Thursday, 17 June 2021

A Field Trip in Conisbrough - Part 1


Conisbrough Castle

My day out in Lincoln during September 2020 had more than made up for the Heritage Open Days festival, which had been severely cut back due to the COVID-19 Pandemic restrictions still in place and, although I was unable to gain access to various buildings, I took very many photos and I was kept busy writing my Language of Stone Blog for nearly 8 weeks.
 
The route of my planned field trip
 
For my next excursion, in week 28 of the pandemic, I decided to try out a field trip that I had tentatively proposed as one of the field trips for the Sheffield U3A Geology Group in 2020 – an exploration of the geology and historic architecture in and around Conisbrough, which occupies the north-east end of an outlier of dolomitic limestone of the Permian Cadeby Formation.

When undertaking geological survey work on behalf of the South Yorkshire RIGS Group and resurveying these sites for the Doncaster Geodiversity Assessment, while temporarily working with the British Geological Survey, I had identified several geological sites in the area that I thought had good educational value.
 
Conisbrough Castle

Alighting the X78 bus on Castle Hill, where the car park here is a good place to meet, I walked up to Conisbrough Castle, which is sited on a very small outlier of the Cadeby Formation. A short walk around the curtain wall provides a good introduction to the use of local building stone, as I had demonstrated with a Rotherham WEA geology class several years earlier.
 
St. Peter's church
 
On the west side of the castle, the moat cuts into the Pennine Upper Coal Measures Formation strata to produce a spring that, according to one of the English Heritage staff when I last visited the castle in 2015, flows permanently; however, this time, I couldn’t find it beneath the vegetation and continued up Castle Hill to St. Peter’s church.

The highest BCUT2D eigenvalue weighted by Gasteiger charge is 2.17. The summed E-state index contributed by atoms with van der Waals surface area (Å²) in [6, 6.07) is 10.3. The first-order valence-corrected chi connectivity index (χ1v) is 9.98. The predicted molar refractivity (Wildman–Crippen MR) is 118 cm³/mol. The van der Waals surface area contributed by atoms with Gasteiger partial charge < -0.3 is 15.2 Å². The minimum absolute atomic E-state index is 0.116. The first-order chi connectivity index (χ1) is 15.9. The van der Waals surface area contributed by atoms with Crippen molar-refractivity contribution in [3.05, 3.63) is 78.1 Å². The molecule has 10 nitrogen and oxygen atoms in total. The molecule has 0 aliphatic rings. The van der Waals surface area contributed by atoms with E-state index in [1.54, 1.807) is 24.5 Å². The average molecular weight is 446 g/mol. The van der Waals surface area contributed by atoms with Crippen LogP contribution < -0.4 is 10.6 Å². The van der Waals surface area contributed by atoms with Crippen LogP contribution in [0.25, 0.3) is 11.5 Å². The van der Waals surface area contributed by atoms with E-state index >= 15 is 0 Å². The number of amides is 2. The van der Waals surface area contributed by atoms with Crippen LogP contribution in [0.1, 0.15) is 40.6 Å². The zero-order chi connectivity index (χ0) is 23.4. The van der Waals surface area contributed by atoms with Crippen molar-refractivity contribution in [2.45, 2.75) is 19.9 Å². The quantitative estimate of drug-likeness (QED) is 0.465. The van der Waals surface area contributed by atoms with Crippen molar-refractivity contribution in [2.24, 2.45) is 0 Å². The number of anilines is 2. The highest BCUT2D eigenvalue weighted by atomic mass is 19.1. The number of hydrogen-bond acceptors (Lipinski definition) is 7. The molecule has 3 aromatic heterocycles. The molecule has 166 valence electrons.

Side alternating quoins at St. Peter's church
 
Allegedly, it is the oldest building in South Yorkshire, dating to c.750, and is full of interesting features and the various phases of construction and different architectural styles provide a good introduction to standing buildings archaeology.
 
A blocked Anglo-Saxon window

I have visited the church numerous times and, except during services, it has always been open to the general public and, on this occasion, I took a closer look at the Anglo-Saxon elements – side alternating quoins at the end of the nave, which were once on the exterior, and the blocked window above the north arcade.
 
The north aisle of St. Peter's church

Except for the Victorian north aisle, built in 1866, which I hadn’t previously examined in any detail, I didn’t spend any time looking at the exterior of the church and crossed the road to Wellgate, where a very unusual late mediaeval well cover stands at the edge of a small housing estate.
 
The old town well on Wellgate
 

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